The opposition leader is concerned that the election dispute in Gabon could lead to a civil war. “The intrusions continue. The torture has not stopped. They still arrest us,” Ping said. “I'm used to being terrorized, but the people of Gabon are not.”

Francisco Márquez: ‘I had been visiting a lot of political prisoners. But when I became one myself, it turned out to be worse than I thought.’

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Francisco Márquez has had no time recently to follow the U.S. presidential election. “Literally 48 hours ago, I was still in prison,” said the 30-year-old Venezuelan civil servant. Márquez, who is a Venezuelan and American citizen, is now in the United States.

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About four months ago, Márquez was arrested by Venezuelan authorities. He was later charged with money laundering and public instigation. He and a colleague were arrested because they had the equivalent of $3,000 and political leaflets in their car. Márquez denied the accusations, and a court later ruled in his favor. Despite that, he was not freed.

“They kept me for another 2 ½ months in the prison. Sadly, that is becoming increasingly common among political prisoners in Venezuela,” Márquez said in a telephone interview Thursday. The account of Márquez reflects data collected by human rights organizations, who have repeatedly slammed Venezuela for its treatment of political prisoners. The Organization of American States, for instance, recently said there could be up to 100 political prisoners in the country. Other estimates are higher.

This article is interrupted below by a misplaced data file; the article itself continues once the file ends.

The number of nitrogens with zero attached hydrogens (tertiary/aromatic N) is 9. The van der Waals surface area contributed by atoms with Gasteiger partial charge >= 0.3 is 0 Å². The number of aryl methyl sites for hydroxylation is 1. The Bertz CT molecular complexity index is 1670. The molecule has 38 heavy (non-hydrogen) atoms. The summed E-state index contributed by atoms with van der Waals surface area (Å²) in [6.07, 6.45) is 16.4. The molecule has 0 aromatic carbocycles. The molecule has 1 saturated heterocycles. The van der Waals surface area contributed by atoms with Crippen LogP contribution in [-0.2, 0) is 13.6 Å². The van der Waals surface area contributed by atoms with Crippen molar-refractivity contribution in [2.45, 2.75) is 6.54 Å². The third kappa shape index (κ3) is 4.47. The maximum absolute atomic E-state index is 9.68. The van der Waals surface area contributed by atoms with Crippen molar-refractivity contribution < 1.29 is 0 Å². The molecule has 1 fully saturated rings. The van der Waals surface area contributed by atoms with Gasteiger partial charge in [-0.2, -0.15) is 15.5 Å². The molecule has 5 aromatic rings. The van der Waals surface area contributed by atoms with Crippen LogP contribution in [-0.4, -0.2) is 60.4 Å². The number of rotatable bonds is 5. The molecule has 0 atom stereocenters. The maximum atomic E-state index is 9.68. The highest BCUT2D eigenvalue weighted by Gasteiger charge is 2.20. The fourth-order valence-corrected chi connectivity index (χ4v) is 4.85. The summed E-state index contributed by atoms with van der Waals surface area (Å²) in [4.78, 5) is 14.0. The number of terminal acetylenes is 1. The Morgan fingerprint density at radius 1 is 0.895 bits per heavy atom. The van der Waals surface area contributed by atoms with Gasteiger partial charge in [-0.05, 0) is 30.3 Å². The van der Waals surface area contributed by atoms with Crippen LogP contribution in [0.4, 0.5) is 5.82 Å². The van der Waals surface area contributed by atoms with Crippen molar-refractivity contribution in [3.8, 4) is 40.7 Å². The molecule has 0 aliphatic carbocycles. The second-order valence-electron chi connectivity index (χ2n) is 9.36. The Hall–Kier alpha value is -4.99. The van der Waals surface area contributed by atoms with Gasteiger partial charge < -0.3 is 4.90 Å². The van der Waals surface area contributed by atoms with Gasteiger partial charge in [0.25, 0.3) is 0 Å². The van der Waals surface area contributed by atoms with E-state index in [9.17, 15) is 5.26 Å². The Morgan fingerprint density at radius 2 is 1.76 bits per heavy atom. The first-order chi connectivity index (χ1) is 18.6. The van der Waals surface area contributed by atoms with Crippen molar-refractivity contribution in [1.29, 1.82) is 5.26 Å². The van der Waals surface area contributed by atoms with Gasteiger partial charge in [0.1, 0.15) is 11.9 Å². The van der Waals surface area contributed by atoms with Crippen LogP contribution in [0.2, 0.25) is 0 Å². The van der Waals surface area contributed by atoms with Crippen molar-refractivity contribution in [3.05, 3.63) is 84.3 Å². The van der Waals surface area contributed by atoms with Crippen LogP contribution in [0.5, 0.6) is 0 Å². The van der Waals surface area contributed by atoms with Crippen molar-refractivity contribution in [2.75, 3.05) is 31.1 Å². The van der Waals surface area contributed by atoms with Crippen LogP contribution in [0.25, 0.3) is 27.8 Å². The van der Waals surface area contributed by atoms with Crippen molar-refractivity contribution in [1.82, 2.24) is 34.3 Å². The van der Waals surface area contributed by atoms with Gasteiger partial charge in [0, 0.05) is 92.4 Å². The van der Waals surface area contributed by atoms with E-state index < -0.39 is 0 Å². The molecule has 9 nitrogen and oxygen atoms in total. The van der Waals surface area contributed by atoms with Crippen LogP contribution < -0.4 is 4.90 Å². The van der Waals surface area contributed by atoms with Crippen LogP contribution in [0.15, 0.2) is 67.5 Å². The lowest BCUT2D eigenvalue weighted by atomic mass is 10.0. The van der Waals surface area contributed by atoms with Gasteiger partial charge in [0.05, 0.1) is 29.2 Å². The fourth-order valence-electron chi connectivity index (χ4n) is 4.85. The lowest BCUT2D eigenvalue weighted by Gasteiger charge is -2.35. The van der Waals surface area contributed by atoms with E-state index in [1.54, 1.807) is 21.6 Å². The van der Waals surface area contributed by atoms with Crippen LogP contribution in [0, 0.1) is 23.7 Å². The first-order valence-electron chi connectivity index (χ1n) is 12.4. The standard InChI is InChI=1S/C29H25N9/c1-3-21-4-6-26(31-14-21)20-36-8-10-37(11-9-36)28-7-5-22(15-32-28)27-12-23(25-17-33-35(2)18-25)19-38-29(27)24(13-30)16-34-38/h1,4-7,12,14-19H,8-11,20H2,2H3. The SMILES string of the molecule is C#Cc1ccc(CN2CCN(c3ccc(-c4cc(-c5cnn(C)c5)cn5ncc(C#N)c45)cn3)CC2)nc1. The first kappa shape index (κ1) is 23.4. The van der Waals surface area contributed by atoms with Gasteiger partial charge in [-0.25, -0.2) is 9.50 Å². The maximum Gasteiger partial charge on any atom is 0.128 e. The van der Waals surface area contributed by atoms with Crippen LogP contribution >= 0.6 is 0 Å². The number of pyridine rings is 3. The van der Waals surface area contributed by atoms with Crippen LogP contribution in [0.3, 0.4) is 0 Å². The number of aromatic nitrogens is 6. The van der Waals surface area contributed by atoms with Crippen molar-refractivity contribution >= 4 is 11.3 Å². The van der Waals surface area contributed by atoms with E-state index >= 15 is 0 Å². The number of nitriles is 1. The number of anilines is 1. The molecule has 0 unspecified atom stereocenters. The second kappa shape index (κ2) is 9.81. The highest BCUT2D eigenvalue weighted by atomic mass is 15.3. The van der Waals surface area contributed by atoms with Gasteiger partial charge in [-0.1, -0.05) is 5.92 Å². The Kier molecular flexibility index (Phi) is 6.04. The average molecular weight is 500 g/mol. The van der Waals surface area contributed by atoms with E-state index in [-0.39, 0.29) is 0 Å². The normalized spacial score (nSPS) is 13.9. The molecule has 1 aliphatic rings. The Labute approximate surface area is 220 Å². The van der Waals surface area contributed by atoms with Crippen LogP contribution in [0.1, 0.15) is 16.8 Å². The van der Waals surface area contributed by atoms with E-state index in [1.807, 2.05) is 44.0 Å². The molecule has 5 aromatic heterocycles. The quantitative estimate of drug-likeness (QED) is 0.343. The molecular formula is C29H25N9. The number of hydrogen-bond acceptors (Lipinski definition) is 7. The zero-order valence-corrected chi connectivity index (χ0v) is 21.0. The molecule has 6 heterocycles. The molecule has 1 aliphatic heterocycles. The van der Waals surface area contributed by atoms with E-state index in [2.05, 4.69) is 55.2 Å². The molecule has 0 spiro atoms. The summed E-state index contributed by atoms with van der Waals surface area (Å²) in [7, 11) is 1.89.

Márquez was 15 years old when he started to become politically active. He participated in marches against then-President Hugo Chávez and turned into a full-time opposition activist in 2006.

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“I was 13 when Chávez came to power. All I ever experienced was his authoritarian system,” Márquez said. “Along the way, many friends went to jail, our phones were tapped, and when we went to a rally we were tear-gassed. After a while, TV channels started to censor themselves in order to keep their licenses.”

For Márquez, his fight escalated earlier this year when he was tasked with overseeing efforts to petition for a recall election in Venezuela. At that time, he was already the chief of staff for David Smolansky, the mayor of El Hatillo.

“I had been visiting a lot of political prisoners. But when I became one myself, it turned out to be worse than I thought it would be,” Márquez said.

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When he was finally allowed to leave prison, officers made it clear that he should leave the country, Márquez said. “They didn't give me my freedom but rather forced me into exile,” he said.